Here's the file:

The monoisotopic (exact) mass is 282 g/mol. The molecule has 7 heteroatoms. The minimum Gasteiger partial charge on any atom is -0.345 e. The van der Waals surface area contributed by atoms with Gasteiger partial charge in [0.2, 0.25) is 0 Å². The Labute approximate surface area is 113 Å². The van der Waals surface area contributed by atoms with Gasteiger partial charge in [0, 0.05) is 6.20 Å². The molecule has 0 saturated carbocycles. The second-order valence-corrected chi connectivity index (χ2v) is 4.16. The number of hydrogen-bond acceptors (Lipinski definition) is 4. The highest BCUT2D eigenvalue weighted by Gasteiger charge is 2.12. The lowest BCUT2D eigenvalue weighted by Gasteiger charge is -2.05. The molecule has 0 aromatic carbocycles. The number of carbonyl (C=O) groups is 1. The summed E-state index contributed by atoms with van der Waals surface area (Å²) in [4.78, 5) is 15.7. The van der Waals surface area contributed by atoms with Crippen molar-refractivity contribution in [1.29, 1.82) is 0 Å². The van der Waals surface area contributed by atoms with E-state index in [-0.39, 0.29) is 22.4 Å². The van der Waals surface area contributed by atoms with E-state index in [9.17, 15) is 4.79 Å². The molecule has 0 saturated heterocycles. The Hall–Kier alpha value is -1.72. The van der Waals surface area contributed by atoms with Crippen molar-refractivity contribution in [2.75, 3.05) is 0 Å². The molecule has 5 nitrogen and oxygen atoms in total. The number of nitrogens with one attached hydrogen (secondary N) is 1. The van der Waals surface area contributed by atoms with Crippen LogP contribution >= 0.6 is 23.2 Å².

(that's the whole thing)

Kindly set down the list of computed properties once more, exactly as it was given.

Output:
The monoisotopic (exact) mass is 282 g/mol. The molecule has 7 heteroatoms. The minimum Gasteiger partial charge on any atom is -0.345 e. The van der Waals surface area contributed by atoms with Gasteiger partial charge in [0.2, 0.25) is 0 Å². The Labute approximate surface area is 113 Å². The van der Waals surface area contributed by atoms with Gasteiger partial charge in [0, 0.05) is 6.20 Å². The molecule has 0 saturated carbocycles. The second-order valence-corrected chi connectivity index (χ2v) is 4.16. The number of hydrogen-bond acceptors (Lipinski definition) is 4. The highest BCUT2D eigenvalue weighted by Gasteiger charge is 2.12. The lowest BCUT2D eigenvalue weighted by Gasteiger charge is -2.05. The molecule has 0 aromatic carbocycles. The number of carbonyl (C=O) groups is 1. The summed E-state index contributed by atoms with van der Waals surface area (Å²) in [4.78, 5) is 15.7. The van der Waals surface area contributed by atoms with Crippen molar-refractivity contribution in [1.29, 1.82) is 0 Å². The van der Waals surface area contributed by atoms with E-state index in [-0.39, 0.29) is 22.4 Å². The van der Waals surface area contributed by atoms with E-state index in [9.17, 15) is 4.79 Å². The molecule has 0 saturated heterocycles. The Hall–Kier alpha value is -1.72. The van der Waals surface area contributed by atoms with Crippen molar-refractivity contribution in [2.75, 3.05) is 0 Å². The molecule has 5 nitrogen and oxygen atoms in total. The number of nitrogens with one attached hydrogen (secondary N) is 1. The van der Waals surface area contributed by atoms with Crippen LogP contribution >= 0.6 is 23.2 Å².